Who Are You?

The philosophical ramifications of the title question are profound.  For memorial or commemoration committees, the question is deeply pragmatic.  Is a person the sum of their achievements?  Should they be recognized for their personalities or behavioral characteristics?  How do you physically manifest those ephemeral concepts?

I don’t envy the task of a memorial designer or artist.  Summarizing a person’s essence must be daunting.  Great memorials do evoke the emotion surrounding the person or event being memorialized.  Last fall, I read about the proposed Frank Gehry design for the Eisenhower Memorial in Washington, D.C. I am neutral about Gehry. Some of his designs are overwrought; some fulfill their aesthetic parameters. I found the Eisenhower design exceptionally overwrought and completely lacking any sense of Eisenhower. While I am not an Eisenhower fanatic (I do respect him and his achievements), I think a person should be appropriately memorialized.  The memorial should invoke the person’s essence, not the artist’s personal aesthetic. Continue reading “Who Are You?”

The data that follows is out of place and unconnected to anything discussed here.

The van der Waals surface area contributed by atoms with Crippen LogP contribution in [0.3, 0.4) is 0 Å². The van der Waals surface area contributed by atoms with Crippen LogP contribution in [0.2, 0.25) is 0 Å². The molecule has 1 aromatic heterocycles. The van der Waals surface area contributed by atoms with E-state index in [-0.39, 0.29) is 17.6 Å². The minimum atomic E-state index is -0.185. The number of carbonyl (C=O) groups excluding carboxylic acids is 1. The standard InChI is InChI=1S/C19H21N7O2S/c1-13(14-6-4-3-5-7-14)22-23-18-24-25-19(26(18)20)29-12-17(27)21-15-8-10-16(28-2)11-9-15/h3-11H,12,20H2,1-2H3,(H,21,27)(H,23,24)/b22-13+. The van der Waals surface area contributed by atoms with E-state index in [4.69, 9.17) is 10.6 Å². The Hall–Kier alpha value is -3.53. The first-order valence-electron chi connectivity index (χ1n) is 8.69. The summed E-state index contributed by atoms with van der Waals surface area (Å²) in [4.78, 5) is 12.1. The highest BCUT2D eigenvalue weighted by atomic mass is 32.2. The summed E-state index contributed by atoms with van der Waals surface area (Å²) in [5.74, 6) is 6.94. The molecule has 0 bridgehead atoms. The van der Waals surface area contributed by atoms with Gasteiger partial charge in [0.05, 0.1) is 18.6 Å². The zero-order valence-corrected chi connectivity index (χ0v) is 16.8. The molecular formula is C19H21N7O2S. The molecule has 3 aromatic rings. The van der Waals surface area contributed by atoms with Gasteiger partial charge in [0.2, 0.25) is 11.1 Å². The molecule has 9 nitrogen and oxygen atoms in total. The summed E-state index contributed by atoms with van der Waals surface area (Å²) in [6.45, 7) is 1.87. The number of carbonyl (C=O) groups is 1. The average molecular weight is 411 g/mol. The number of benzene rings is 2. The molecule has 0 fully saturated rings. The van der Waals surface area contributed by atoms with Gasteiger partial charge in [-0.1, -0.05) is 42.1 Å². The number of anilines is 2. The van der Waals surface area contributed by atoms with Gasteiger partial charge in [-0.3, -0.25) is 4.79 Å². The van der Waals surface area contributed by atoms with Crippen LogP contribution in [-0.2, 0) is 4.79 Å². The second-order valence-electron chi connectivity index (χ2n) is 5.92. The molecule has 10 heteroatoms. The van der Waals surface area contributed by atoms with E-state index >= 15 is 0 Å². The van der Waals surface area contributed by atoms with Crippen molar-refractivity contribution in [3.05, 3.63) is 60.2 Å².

Plans for Summer 2012, Part Two

Winter BreakThe Field Museum, Chicago Illinois
Photography by Anne E. Cullen

What do public history grad students do with their summers? Learn about the exciting internships and projects that students are undertaking across the country. And check back in the fall for students’ reflection on their summer work.  To read about what our first batch of respondents are doing with their summers, click here.

Continue reading “Plans for Summer 2012, Part Two”